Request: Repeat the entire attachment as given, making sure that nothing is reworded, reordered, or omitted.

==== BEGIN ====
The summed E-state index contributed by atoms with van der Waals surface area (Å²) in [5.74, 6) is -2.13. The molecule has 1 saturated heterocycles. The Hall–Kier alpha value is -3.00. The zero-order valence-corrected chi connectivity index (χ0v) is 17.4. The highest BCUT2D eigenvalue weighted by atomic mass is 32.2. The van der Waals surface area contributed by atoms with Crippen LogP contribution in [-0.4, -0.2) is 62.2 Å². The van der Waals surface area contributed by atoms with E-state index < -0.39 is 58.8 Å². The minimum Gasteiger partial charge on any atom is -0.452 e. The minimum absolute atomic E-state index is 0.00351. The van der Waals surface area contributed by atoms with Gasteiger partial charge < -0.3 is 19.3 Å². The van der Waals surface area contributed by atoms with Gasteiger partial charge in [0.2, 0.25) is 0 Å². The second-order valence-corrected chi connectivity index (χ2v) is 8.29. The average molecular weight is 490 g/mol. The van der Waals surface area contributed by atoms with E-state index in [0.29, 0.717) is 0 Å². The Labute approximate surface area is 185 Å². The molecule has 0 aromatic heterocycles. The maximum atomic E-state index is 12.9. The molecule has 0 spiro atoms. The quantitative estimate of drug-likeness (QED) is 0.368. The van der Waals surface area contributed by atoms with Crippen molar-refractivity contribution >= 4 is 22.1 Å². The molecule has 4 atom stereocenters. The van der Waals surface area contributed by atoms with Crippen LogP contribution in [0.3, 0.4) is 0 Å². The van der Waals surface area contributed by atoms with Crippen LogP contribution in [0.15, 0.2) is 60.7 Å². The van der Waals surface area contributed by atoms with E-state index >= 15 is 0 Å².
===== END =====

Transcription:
The summed E-state index contributed by atoms with van der Waals surface area (Å²) in [5.74, 6) is -2.13. The molecule has 1 saturated heterocycles. The Hall–Kier alpha value is -3.00. The zero-order valence-corrected chi connectivity index (χ0v) is 17.4. The highest BCUT2D eigenvalue weighted by atomic mass is 32.2. The van der Waals surface area contributed by atoms with Crippen LogP contribution in [-0.4, -0.2) is 62.2 Å². The van der Waals surface area contributed by atoms with E-state index < -0.39 is 58.8 Å². The minimum Gasteiger partial charge on any atom is -0.452 e. The minimum absolute atomic E-state index is 0.00351. The van der Waals surface area contributed by atoms with Gasteiger partial charge < -0.3 is 19.3 Å². The van der Waals surface area contributed by atoms with Gasteiger partial charge in [0.2, 0.25) is 0 Å². The second-order valence-corrected chi connectivity index (χ2v) is 8.29. The average molecular weight is 490 g/mol. The van der Waals surface area contributed by atoms with E-state index in [0.29, 0.717) is 0 Å². The Labute approximate surface area is 185 Å². The molecule has 0 aromatic heterocycles. The maximum atomic E-state index is 12.9. The molecule has 0 spiro atoms. The quantitative estimate of drug-likeness (QED) is 0.368. The van der Waals surface area contributed by atoms with Crippen molar-refractivity contribution >= 4 is 22.1 Å². The molecule has 4 atom stereocenters. The van der Waals surface area contributed by atoms with Crippen LogP contribution in [0.3, 0.4) is 0 Å². The van der Waals surface area contributed by atoms with Crippen LogP contribution in [0.15, 0.2) is 60.7 Å². The van der Waals surface area contributed by atoms with E-state index >= 15 is 0 Å².